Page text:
1. Believe it or not, having written about beer in Ontario for over ten years, I’ve learned to a) find and draw from multiple sources when seeking information and b) formulate my own opinions on breweries based on that information and my own observations.
      And I’d argue that if the company had made so many good and needed changes, it is unlikely you’d be commenting on an article about its sale.

      1. This is sad, but true. Can we fix that and have that beer we’ve been talking about having forever? I imagine we have a lot to talk about 😉
        Buy you a Czechvar at Milos?

      2. Of course, I was just trying to show that we had not been collaborating on a story as such in many weeks.

    2. Wow. You have zero knowledge of Michael. He has been beyond reproach in his handling of the situation – start to finish. And with that lack of knowledge – everything you say is undermined.

    3. The graphic design is naff and not what Side Launch was about. Previously cans were immediately identifiable a Side Launch, it was about the boats and the Collingwood history, and great beer INSIDE the can. At least when Creemore changed their cans, they remained the same shade of blue.

  4. For clarity, I didn’t comment on the sales but about the industry…which is declining daily. People can’t weather the storm so they unfortunately have to sell their companies.
    I don’t doubt that you did your research…but I also can see that your sources are a bit biased to one narrative of the events in the recent years.

    1. Christine, I agree with your comment about how it has been a very difficult last few years especially with Covid. You make a good point there but I think that most readers of Ben’s column already know that and are taking that into account. The fact is that breweries who have fundamentally good beer and solid branding who are also well run and treat their employees with respect have survived well. It is a tough market but good decisions are vital too.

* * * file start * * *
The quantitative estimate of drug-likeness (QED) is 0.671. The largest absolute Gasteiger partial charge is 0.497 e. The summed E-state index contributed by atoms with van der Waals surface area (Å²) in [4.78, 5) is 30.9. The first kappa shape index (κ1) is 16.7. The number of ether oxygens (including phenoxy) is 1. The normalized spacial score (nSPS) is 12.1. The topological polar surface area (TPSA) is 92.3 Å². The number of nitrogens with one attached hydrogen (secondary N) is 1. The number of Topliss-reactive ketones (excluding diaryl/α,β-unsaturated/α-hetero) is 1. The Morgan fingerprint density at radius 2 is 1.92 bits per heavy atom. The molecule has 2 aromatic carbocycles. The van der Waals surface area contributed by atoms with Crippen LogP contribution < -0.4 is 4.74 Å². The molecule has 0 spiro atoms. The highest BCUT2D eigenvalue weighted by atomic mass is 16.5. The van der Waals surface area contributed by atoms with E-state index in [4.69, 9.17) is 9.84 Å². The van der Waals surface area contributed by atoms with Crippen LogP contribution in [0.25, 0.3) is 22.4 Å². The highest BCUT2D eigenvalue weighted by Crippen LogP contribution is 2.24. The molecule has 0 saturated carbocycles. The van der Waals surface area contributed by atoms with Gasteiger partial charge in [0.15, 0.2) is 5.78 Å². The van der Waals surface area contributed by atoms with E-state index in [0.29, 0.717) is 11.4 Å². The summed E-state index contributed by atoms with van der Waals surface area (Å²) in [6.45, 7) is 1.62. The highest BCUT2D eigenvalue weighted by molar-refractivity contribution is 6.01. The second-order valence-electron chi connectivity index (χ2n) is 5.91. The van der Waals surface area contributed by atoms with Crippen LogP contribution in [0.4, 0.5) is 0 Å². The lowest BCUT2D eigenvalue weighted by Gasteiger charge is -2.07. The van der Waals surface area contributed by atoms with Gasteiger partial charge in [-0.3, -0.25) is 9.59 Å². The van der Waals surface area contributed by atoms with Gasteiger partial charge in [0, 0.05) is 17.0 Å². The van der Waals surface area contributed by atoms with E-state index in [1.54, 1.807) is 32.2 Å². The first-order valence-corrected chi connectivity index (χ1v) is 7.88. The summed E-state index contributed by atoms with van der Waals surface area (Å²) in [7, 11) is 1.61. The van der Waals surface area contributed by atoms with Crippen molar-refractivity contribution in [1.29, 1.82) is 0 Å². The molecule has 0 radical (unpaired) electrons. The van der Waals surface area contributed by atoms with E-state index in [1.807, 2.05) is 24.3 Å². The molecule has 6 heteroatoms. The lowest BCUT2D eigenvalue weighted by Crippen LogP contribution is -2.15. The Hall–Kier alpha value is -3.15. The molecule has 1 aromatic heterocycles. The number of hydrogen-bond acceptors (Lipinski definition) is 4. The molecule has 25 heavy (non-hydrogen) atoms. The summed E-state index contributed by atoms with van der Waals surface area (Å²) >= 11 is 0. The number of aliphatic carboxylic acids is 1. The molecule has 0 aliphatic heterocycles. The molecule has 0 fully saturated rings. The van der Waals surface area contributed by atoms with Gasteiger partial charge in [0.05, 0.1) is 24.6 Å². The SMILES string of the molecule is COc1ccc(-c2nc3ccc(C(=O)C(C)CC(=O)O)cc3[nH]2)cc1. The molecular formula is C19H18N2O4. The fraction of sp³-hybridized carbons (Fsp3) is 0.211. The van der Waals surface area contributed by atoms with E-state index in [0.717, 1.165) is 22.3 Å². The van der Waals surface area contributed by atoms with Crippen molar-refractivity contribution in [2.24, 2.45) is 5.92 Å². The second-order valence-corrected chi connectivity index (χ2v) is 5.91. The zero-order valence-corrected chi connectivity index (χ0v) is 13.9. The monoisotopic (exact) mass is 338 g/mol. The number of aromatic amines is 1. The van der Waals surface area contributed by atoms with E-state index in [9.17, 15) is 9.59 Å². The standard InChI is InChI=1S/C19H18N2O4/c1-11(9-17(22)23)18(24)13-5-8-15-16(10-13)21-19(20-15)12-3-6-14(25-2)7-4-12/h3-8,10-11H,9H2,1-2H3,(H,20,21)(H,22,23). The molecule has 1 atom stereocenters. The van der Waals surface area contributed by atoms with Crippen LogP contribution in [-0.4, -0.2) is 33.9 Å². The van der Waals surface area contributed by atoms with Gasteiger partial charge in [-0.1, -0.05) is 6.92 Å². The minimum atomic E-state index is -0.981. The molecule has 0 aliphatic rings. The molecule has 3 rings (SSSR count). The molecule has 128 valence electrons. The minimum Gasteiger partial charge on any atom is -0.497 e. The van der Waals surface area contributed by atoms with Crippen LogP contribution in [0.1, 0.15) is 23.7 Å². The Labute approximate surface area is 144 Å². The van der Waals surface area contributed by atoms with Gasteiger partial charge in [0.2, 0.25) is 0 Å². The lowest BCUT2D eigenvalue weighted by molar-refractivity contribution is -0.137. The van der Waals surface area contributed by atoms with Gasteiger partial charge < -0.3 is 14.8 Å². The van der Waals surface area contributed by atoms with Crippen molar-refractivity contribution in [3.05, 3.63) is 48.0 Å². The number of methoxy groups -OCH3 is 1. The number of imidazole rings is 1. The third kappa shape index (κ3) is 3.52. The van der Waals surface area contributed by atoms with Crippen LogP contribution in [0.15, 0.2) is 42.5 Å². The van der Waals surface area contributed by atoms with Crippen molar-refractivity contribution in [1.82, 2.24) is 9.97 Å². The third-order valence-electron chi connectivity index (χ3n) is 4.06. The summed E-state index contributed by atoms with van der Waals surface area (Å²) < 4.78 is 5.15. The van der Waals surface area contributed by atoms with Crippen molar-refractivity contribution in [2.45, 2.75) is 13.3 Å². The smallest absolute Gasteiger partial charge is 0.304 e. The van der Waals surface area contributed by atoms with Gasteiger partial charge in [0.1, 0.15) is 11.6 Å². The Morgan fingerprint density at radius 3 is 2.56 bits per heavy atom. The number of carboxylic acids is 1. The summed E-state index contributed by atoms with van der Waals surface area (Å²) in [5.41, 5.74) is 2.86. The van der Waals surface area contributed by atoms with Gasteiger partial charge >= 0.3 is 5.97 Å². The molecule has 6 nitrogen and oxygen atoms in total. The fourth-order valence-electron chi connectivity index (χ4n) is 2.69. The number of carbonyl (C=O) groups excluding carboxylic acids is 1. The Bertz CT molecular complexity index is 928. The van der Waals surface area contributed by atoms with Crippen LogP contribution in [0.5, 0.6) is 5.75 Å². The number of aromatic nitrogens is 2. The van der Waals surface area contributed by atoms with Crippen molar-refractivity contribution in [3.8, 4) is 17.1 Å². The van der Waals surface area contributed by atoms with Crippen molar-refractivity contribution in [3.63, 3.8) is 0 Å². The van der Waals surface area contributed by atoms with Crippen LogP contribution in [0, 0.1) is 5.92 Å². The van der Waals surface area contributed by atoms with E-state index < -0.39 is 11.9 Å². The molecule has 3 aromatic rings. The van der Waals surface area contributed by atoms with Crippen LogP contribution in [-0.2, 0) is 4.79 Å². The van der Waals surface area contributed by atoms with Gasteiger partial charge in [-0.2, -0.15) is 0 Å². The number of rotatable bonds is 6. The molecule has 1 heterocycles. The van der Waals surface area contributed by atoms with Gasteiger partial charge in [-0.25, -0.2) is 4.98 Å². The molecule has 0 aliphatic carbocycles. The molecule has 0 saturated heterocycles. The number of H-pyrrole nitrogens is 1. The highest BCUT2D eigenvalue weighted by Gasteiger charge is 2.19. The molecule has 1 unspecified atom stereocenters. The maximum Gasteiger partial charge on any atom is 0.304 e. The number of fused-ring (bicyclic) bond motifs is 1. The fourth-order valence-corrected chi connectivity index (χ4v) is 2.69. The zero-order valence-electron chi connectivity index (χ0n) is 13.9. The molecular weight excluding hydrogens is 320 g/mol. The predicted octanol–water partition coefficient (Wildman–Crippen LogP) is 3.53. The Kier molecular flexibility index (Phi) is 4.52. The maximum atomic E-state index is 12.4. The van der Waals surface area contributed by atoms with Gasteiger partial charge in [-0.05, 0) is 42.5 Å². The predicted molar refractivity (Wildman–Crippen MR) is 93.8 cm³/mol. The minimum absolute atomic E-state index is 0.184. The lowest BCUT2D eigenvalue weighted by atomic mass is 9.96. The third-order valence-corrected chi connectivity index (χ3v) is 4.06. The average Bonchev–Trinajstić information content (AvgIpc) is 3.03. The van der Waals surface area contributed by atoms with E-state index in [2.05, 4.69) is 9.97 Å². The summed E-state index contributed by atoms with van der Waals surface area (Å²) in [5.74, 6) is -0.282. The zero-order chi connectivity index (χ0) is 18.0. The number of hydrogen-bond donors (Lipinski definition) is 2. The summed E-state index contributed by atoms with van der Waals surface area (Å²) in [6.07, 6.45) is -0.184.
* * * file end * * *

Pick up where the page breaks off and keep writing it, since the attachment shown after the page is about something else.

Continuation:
5. That is a shame. I have a soft spot for breweries in Collingwood and have visited them all. Chuck Galea was at Mill Street, he did a product tasting for me at Toronto Pearson. I came across is business card a few months back having a wallet ‘sort out’.

    As far as Brewpubs go, Northwinds in Collingwood is hard to beat.

    Good article Ben

  6. Sad reading.

    Growlers was not far from where I live in downtown Toronto. I discovered the weissbier early, and followed it as best as I could through its peripatetic suburban brewing journey. I rejoiced when the Collingwood brewery launched and the Denison’s line expanded with other fine beers. For a few years, these were my go-to summer drinking. And then I lost track of them and found others.

    I hope that Michael Hancock has landed well. Should he move on to something worthwhile, I hope that you will devote some blogspace that good news.

    The pandemic – and my particular vulnerability to the consequences of contracting the virus – has isolated me from the local beer scene. Your blog has been a bit of a link to a different time, and I thank you for what you do.

    Ken Dobb ________________________________

  7. Michael Hancock likely won’t remember this, but I was the first person to try his first batch of Weissbier at Growlers on Victoria Street in Toronto. I was a regular there for lunch because the mussels and beer were so good. Our firm had financed the renovation in which the craft brewery operated.
    Michael came over with a glass of cloudy beer and told me try it as it was fresh out of the first tank. He had to explain the essence of wheat beer to me because I was a neophyte. I remember him saying after my first quaff and pronouncing it excellent, “the secret is in the yeast and I acquired an excellent one.” I followed Michael’s Weissbeer ever since. Having been to Bavaria many times since those days, I can say it is as good as anything Germany produces.
    Hopefully the new owners recognize the gem they have acquired.

    1. How great it is to hear this! Tristram, thank you for reminding me of this. That most likely was around May 1990. I am very encouraged by the new owner’s enthusiasm for our original beers and the branding, both of which had suffered due to a lack of appreciation and understanding by latter-day management. (Just as Ben had described.)